What to do if your boss cries at work

Your boss is in the middle of a motivational speech to the team when you spot something.

Is that a tear in their eye?

You ignore it, but soon enough, it spills over. It’s happening. Your manager is crying at work.

It shouldn’t be such a shock, but let’s be honest – it’s a bit awkward.

We tend to see our managers as super professional, distanced, and maybe even a little emotionless. They’re tasked with putting on a brave face and leaving personal stuff at the door – so when that mask slips, it can be a bit disconcerting.

But the reality is that people don’t magically get their emotions turned off the moment they get a senior position. Whether it’s down to stress, outside-of-work issues, or being triggered, it’s likely that some day, someone above you will have a mini meltdown.

So, what do you do when it happens?

Try not to judge

It used to be the case that showing emotion at work was seen as ‘weak’ or ‘unprofessional’. Now, that’s starting to change – which can only be a good thing.

If you find yourself thinking negatively of your manager when they’ve cried, question why that is. Is it a bad thing for a leader to be emotionally invested in something? Why do you think it’s weak to express feelings?

‘The days of “work masks” have gone and it is now okay for people to express their emotions and feelings at work,’ work expert Paul Hargreaves tells Metro.co.uk.

Be compassionate – care before you judge.

Be mindful of what could have built up to this

Your boss’s tears might seem like an overreaction – but maybe what you saw was just the final straw that tipped them over the edge.

Mark Simmonds, who runs a creativity agency called GENIUS YOU and is the author of Beat Stress At Work, tells us: ‘Be mindful of how long this will have been building up for before things arrived at this point. It could have been weeks or even months of silent suffering.’

Take them to a private space

‘If your boss has broken down somewhere public, suggest that you go somewhere private,’ Mark suggests.

Don’t worry, it’s not overstepping the mark. Your manager is likely to feel a bit embarrassed about their outburst, and could use some kindness from a coworker.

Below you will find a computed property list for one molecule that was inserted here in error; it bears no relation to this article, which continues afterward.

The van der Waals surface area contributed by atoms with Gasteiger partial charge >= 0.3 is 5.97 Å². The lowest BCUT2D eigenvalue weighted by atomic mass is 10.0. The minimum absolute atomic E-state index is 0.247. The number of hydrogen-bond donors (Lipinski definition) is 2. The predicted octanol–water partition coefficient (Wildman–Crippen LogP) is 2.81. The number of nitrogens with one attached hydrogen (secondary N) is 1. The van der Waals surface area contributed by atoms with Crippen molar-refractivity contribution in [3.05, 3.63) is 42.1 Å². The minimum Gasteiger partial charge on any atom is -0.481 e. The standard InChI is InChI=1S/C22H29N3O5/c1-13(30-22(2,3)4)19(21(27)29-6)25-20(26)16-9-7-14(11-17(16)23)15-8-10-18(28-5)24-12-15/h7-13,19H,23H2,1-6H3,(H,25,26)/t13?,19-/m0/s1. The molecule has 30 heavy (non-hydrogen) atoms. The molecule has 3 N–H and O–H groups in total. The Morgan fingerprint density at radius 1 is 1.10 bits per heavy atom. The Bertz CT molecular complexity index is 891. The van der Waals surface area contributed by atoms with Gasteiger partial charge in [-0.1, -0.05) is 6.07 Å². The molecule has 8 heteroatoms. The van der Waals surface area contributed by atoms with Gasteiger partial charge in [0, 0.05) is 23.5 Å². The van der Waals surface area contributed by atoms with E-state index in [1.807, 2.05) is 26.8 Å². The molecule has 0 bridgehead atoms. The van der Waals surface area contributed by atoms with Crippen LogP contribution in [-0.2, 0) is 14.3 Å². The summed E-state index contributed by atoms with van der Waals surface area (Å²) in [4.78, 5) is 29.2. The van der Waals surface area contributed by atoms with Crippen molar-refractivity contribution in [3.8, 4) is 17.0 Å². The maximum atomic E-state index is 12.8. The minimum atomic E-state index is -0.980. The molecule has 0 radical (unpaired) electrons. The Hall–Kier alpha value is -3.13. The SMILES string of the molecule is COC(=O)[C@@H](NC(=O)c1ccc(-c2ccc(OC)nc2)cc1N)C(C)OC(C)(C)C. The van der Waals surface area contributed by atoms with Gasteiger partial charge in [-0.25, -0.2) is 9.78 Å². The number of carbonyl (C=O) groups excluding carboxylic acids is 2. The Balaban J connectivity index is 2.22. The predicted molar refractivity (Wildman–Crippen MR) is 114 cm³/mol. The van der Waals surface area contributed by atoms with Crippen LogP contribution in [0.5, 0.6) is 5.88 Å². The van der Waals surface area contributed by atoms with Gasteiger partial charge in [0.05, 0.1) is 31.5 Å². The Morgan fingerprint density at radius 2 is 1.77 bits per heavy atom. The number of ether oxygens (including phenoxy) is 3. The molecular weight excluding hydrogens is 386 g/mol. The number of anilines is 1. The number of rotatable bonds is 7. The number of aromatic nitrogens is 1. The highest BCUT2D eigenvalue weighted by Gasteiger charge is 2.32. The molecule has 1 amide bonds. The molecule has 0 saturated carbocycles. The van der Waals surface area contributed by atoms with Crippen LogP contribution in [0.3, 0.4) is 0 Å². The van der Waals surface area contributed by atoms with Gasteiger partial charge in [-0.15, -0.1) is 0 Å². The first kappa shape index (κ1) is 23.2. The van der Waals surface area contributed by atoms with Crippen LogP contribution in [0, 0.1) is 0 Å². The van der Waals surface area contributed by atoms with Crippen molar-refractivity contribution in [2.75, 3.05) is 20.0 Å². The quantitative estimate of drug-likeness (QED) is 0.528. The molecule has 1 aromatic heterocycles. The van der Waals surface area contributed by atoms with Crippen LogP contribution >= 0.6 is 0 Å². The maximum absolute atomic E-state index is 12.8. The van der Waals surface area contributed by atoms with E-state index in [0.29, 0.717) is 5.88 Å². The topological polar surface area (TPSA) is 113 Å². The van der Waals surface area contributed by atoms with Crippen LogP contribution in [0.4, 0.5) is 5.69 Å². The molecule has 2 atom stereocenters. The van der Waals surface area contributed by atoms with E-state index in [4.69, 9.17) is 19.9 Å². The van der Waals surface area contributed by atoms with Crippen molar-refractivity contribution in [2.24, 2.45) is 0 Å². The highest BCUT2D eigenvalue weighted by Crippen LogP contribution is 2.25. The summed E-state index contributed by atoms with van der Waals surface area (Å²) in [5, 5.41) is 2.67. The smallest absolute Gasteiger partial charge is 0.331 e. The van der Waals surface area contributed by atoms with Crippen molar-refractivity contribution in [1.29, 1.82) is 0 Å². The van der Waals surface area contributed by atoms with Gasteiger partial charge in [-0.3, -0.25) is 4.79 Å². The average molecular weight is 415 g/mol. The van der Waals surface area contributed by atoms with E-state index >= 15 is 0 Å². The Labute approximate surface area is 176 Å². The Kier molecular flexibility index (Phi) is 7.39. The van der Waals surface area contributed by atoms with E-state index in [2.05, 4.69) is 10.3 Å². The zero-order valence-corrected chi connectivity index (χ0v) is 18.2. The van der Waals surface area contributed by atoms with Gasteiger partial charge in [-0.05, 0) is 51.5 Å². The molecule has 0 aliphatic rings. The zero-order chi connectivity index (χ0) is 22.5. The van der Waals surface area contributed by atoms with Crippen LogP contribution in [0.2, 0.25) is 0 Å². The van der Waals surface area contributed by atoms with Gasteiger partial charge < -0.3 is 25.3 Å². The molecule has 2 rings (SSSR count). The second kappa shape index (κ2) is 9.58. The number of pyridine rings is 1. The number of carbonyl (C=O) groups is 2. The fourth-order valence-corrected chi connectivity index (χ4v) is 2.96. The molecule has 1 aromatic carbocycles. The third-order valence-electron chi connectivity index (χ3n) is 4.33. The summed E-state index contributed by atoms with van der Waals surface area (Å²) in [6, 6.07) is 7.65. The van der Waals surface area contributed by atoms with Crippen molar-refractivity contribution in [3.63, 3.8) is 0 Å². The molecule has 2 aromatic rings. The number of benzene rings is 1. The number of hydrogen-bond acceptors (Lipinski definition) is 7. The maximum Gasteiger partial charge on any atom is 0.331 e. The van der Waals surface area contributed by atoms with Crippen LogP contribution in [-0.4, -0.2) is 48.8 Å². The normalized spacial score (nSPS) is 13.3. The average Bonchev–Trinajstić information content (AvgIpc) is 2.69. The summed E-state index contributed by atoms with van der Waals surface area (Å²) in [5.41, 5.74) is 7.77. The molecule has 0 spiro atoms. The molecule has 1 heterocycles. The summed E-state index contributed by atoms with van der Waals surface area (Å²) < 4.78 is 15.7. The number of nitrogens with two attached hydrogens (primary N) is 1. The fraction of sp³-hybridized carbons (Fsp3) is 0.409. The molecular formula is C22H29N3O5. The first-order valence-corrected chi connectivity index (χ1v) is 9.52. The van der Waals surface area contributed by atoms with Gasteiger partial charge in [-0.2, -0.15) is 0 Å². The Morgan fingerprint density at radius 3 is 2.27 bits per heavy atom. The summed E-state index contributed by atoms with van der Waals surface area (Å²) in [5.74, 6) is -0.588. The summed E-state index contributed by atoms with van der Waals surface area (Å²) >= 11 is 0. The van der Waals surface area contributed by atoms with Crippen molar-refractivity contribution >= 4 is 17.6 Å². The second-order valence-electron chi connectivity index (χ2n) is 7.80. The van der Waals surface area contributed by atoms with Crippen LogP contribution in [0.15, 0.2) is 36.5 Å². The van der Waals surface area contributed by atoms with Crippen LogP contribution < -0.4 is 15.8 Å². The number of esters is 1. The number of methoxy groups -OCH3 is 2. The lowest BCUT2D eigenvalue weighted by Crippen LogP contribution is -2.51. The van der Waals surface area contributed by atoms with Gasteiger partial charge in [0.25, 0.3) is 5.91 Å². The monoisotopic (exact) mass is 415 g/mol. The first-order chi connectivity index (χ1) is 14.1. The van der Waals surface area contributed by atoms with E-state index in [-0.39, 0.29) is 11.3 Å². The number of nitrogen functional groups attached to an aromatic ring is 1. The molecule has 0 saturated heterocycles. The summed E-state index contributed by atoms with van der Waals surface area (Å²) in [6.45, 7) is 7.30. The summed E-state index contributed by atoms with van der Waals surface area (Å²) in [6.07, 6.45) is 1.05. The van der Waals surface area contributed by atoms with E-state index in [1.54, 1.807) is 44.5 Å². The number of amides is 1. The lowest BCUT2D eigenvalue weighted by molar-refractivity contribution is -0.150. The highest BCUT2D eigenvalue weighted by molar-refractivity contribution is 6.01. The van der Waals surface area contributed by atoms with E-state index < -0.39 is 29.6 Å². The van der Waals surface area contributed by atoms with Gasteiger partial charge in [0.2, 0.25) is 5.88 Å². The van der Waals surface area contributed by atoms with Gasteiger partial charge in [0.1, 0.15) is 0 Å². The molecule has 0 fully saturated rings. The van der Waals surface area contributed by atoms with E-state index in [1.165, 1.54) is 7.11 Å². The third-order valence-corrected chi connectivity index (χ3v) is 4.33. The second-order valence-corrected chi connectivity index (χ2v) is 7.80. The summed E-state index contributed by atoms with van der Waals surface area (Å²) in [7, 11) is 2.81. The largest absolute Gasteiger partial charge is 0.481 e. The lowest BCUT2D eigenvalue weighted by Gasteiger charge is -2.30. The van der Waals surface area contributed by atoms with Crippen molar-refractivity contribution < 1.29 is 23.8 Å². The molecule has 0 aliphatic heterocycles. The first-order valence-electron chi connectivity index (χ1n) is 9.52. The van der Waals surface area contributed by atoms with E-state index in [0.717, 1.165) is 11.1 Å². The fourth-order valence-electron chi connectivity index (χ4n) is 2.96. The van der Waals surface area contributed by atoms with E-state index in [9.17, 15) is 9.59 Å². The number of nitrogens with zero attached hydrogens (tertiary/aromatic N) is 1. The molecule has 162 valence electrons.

Try saying something like: ‘Shall we take a walk outside and chat this through?’ or ‘the meeting room is free at the mo, I’ll walk you there’.

Give them space to cry

Ever tried to stop crying, only to find yourself bawling harder?

Your manager might be experiencing the same thing, desperately trying to stifle tears and getting increasingly frustrated that they just won’t stop.

Once they’re in a private space, encourage them to have a good weep and get it all out.

Listen

Mark recommends: ‘Encourage them to express how they are feeling and why they are feeling the way they are feeling.

‘Ask questions. Listen. Empathize. Don’t attempt to offer solutions. This is not what they will need right now.’

See it as a positive

‘Appreciate that they may well have broken down in front of you because they feel they can trust you,’ says Mark. ‘They feel you will understand.’

Ask what they need

The easiest way to help your boss when they’re overwhelmed? Ask them what will do the trick.

Some people will want to be left alone, others will want to have a good chat. Your boss might need you to chat with the rest of the team, or just get back to work.

Ask your manager what you can do to help – then do that.

Step up to cover them

Mark suggests you ‘encourage your boss to take some time out, pack up for the day’ – we’d agree with that, but add one thing: try to sort out cover for anything your boss needed to get done that day. They’ll likely have the background stress of ‘I really can’t be crying right now, I have X, X, X to do’ running rampant, so do what you can to ease that.

Encourage them to seek support

You’re not always going to be the right person to sort out someone’s issues – so encourage your manager to seek out the right support.

That might mean talking to their manager, calling the employee assistance line, or chatting with friends and family.

Check in later

Don’t just pretend nothing happened. The next day, check in with your boss to see if there’s anything they want to chat about or something they need help with.

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